[99] One of the main differences between Wynkoop and Finney concerns prevenient grace. Finney explicitly rejects the Wesleyan understanding of prevenient grace under the rubric of “Gracious Ability” (Lectures on Systematic Theology, I:663ff.). But this authors believes that Wynkoop’s system does agree with Finney’s concerning the freedom of the will as a inherent attribute of human nature, not a gift of prevenient grace (as in Wesley). This propensity in both authors is one reason their theologies are at times labeled Pelagian (see footnote 69 above).

[100] Kenneth Collins identifies grace and holy love as the axial themes of Wesley’s theology (The Theology of John Wesley, 5-12).

[101] In relation to justification, new birth and sanctification Wesley maintained a clear ordo salutis within a larger via salutis of renewal in God’s image: cf. “Justification by Faith” II.1 (Works, 1:187); “The New Birth” P.1 (Works, 2:187); “The Scripture Way of Salvation” I.3-4, 8-9 (Works, 2:157-58, 160); “On God’s Vineyard” I.5-6 (Works, 3:505-06); “On Working Out Our Own Salvation” II.1 (Works, 3:203-04).

[102] Of course, Wesley did collapse entire sanctification into justification for a short time during his Aldersgate period (1738). Theologically, this was the primary cause behind his struggles following his evangelical conversion on May 24th and later became the central issue of the stillness controversy in 1740. For a full discussion see my John Wesley’s Theology of Christian Perfection: Developments in Doctrine and Theological System. Fenwick: Truth In Heart, 2007, 2009 (Revised); 120-129.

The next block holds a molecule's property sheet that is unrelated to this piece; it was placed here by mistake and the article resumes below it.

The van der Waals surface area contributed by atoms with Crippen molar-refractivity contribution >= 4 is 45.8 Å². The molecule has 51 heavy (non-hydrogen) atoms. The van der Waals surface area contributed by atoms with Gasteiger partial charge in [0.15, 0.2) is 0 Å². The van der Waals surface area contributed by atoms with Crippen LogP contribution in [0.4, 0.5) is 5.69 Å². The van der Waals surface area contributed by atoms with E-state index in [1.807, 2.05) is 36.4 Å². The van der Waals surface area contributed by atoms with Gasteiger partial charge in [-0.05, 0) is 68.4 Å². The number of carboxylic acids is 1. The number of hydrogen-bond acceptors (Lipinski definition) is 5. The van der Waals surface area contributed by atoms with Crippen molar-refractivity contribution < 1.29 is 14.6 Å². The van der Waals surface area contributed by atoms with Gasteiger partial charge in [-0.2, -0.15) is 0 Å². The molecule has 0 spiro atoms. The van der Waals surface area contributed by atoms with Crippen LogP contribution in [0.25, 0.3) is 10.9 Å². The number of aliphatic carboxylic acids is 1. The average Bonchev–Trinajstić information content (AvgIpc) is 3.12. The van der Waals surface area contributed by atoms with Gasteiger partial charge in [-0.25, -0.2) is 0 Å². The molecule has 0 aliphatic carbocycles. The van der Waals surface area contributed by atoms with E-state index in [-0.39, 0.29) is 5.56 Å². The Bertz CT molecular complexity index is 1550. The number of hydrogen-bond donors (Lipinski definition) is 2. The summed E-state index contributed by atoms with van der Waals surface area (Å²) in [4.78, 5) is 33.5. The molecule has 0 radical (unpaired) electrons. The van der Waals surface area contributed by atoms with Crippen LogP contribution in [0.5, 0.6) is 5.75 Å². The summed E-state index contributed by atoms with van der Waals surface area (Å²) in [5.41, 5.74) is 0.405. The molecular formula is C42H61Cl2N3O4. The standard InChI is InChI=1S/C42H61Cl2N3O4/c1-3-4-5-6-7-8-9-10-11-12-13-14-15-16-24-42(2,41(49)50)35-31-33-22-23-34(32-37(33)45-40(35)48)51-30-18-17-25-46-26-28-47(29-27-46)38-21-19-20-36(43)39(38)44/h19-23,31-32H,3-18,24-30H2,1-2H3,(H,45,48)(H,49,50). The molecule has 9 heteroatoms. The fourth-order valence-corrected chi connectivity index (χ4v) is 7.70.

[103] “Farther Thoughts on Christian Perfection” Q.34 (Plain Account, 221); emphasis mine.

[104] White, James F. John Wesley’s Prayer Book: The Sunday Service of the Methodists in North America. Akron: OSL Publications, 1991; 125.

[105] The merger of Wesleyanism with moderate Calvinism on core principles is evident in the recent presentation on sanctification by Melvin Dieter (Wesleyan) and John Walvoord (Augustinian-Dispensational) in Five Views on Sanctification, Grand Rapids: Zondervan Publishing House, 1987. When one gets past the differences in terminology, Dieter and Walvoord disagree on very little, if anything, of substance. This is evident in their responses to each other in the book.

[This article was taken with permission from Mark K. Olson’s website where the original version can be found.]